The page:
The Washingtons owned a variety of tea tables, but the one in the front parlor was the most fashionable, valuable, and up-to-date. Purchased from New York City cabinetmaker Thomas Burling in 1789, the Washingtons used the elaborately inlayed neoclassical table throughout the presidency and brought it back with them to Mount Vernon where it took pride of place. The Washingtons called this type of table a tea table, but pattern books referred to it as a Pembroke table. Pembroke tables were fashionable from mid-century. Smaller than dining tables and taller than traditional tea tables, these light weight, mobile tables served a variety of functions. They could have been used as tea tables, card tables, sewing tables, or writing tables. All of these activities took place in the front parlor, making its inclusion particularly appropriate. While there have been a variety of these tables on view in the Mansion in the past, the Washingtons only owned one example of this type.

Mantel, Overmantel, and Fireback

The architectural focal point of the room is the mantel and overmantel, which are derived from a plate in Abraham Swan’s popular pattern book, The British Architect, which was first published in London in 1745.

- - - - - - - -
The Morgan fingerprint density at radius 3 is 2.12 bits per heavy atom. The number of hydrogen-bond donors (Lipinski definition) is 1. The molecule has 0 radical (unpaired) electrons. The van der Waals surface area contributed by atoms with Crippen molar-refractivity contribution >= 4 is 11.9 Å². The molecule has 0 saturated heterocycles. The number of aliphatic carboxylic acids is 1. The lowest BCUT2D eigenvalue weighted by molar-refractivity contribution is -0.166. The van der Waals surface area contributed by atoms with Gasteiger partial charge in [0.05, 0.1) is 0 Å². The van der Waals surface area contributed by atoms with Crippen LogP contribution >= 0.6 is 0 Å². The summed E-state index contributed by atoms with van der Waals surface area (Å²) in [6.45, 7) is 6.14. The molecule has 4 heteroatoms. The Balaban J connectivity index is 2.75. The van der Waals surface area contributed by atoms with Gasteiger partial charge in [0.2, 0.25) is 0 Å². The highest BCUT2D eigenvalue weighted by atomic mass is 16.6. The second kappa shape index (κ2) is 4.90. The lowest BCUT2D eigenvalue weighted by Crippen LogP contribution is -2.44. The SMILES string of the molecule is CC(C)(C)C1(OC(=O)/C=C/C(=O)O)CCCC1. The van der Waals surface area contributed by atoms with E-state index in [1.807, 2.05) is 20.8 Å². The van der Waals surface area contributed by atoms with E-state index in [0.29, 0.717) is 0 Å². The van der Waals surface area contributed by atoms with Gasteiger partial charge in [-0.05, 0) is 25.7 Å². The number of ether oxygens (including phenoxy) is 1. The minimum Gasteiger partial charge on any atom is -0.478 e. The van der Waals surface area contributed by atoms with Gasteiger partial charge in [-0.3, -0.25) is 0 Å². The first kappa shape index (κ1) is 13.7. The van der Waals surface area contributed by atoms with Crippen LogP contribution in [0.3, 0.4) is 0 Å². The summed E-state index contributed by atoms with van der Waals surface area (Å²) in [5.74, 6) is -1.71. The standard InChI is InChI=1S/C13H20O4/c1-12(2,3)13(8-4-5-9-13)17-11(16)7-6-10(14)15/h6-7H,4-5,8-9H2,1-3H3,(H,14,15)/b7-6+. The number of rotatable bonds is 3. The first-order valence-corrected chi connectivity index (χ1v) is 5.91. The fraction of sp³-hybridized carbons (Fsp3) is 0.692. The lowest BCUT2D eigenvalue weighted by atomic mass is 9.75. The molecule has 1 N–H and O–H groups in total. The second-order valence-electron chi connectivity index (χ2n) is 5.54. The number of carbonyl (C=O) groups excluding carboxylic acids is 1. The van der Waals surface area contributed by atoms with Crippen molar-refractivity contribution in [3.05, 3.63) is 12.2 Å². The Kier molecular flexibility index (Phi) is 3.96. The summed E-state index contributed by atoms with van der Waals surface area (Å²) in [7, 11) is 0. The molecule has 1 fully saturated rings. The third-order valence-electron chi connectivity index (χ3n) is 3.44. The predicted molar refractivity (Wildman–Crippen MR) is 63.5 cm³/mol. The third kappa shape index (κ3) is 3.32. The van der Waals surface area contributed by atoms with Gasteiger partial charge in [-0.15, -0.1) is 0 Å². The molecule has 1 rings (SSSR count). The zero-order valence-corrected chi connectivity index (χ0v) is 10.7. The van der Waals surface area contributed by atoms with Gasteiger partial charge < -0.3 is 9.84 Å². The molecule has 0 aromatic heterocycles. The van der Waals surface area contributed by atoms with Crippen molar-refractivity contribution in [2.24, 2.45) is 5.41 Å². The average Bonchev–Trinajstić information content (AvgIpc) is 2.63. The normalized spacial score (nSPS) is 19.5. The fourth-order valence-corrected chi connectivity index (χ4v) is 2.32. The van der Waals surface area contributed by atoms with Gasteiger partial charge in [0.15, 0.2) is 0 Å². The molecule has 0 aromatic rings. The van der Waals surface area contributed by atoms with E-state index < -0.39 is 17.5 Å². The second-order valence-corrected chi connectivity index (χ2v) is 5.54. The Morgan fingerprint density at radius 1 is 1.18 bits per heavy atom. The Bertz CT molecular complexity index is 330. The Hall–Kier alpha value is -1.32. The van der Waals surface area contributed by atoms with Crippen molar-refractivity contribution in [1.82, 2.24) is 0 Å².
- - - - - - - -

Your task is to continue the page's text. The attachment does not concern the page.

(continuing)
Reproduction, 2018

As part of his post-Revolutionary War renovations to the Mansion, George Washington commissioned custom firebacks with his crest and cypher for use in the finest rooms in the Mansion. Made of cast iron, the firebacks served the practical purpose of protecting the bricks lining a fireplace from heat damage and retaining heat, but they often showed off the wealth of the owner with coats-of-arms or family crests. The original Front Parlor fireback was made at the Batsto Furnace in New Jersey in 1787, and it survives today in the collection. Because of Mansion stabilization work, the curatorial staff removed the original, which is in fragile condition, and created an exacting replica. Once Mansion stabilization is complete, the original will be conserved and returned to its original location.